The 411: Commedia Dell’arte

A look into one of Italy’s most well known art forms, Commedia Dell’arte.


What is it?

A form of improvised theatre that originated in 16th century, Italy. Commedia Dell’arte or ‘Comedy of Craft’, is known for its masks, & comedic stories. It is performed particularly by a theatre troupe and can be performed anywhere: theatre spaces, on the street or even your backyard. 

What is it like?

A Commedia Dell’arte play is performed using improvisation, which are based on preconceived situations or scenarios written in a simple script called, ‘Canovaccio’. The Canovaccio contains a list of scenes or a brief plot outline. With the lack of details, this leaves the rest of the show to the actors to add to the story and the show rests on their performance. Commedia Dell’arte plays typically revolve around comedic & melodramatic subjects such as good versus evil, bizarre love triangles or embarrassing misunderstandings. A play would sometimes have a scene unrelated to the plot and entirely devoted to comic relief. The comic relief or the lazzi, would perform tricks, pantomime or slapstick humour.

The roles of Commedia Dell’arte are stock characters, each with their own respective characteristics, physicalities & mask type. Where facial expressions are usually used to communicate a character’s thoughts & emotions, Commedia Dell’arte expresses this differently. Because of the use of masks, actors use large and highly stylised gestures and movements that allow the audience to identify a character and understand what is going on in the scene.

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*No mask is used.


How is Commedia Dell’arte useful for the actor?

Commedia Dell’arte is a great foundation for anyone who aspires to act or be an actor. For an established actor, it’s also a way to go back to the roots of performance.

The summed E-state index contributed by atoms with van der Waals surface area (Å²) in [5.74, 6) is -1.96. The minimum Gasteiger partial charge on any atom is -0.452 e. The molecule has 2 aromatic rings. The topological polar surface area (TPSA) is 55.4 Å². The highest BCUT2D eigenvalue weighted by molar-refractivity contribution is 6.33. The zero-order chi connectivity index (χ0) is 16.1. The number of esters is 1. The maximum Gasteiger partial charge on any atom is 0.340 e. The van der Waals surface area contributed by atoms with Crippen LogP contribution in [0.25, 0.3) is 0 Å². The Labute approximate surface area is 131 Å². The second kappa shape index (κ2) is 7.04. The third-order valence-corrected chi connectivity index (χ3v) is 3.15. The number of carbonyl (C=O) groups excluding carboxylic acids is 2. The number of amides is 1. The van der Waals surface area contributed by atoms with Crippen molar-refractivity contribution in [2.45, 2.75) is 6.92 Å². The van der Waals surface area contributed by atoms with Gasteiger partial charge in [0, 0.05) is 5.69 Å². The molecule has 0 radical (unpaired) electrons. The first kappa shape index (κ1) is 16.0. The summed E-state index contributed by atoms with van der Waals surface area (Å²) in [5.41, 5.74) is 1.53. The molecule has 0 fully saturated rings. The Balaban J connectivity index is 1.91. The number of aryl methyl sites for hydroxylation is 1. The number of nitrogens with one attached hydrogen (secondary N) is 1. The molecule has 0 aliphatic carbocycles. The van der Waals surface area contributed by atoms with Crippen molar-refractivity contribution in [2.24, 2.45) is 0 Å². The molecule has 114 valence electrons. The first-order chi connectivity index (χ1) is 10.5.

The characters of Commedia Dell’arte are exaggerated and precise. Actors learn to take on a role and all its specificities; from movement to facial expressions to voice. It’s also with this highly physical style of performance that teaches actors to act with their bodies and engage with the entirety of the scene. They learn not to be just a, ‘talking head’, but an engaging performer. And it is usually from experiencing such an exaggerated style of acting that we can begin to explore the more subtle & realistic way to act.

As Commedia Dell’arte is always performed with other people, actors learn how to work with each other. As there is no fixed script, actors work together on-the-go to develop the story. They learn not to say ‘no’ and instead, say ‘yes’. They learn to give and accept stimuli to move a scene forward.

What makes Commedia Dell’arte so special is freedom. With improvisation, anything can happen in a scene. Actors can play a character as big as they want to. How engaging and exciting the performance is, rests on whatever limitations the actors set up for themselves. Language is no barrier either as the actor doesn’t even need dialogue to act. The body is what’s most important in communicating with the scene partner and the audience.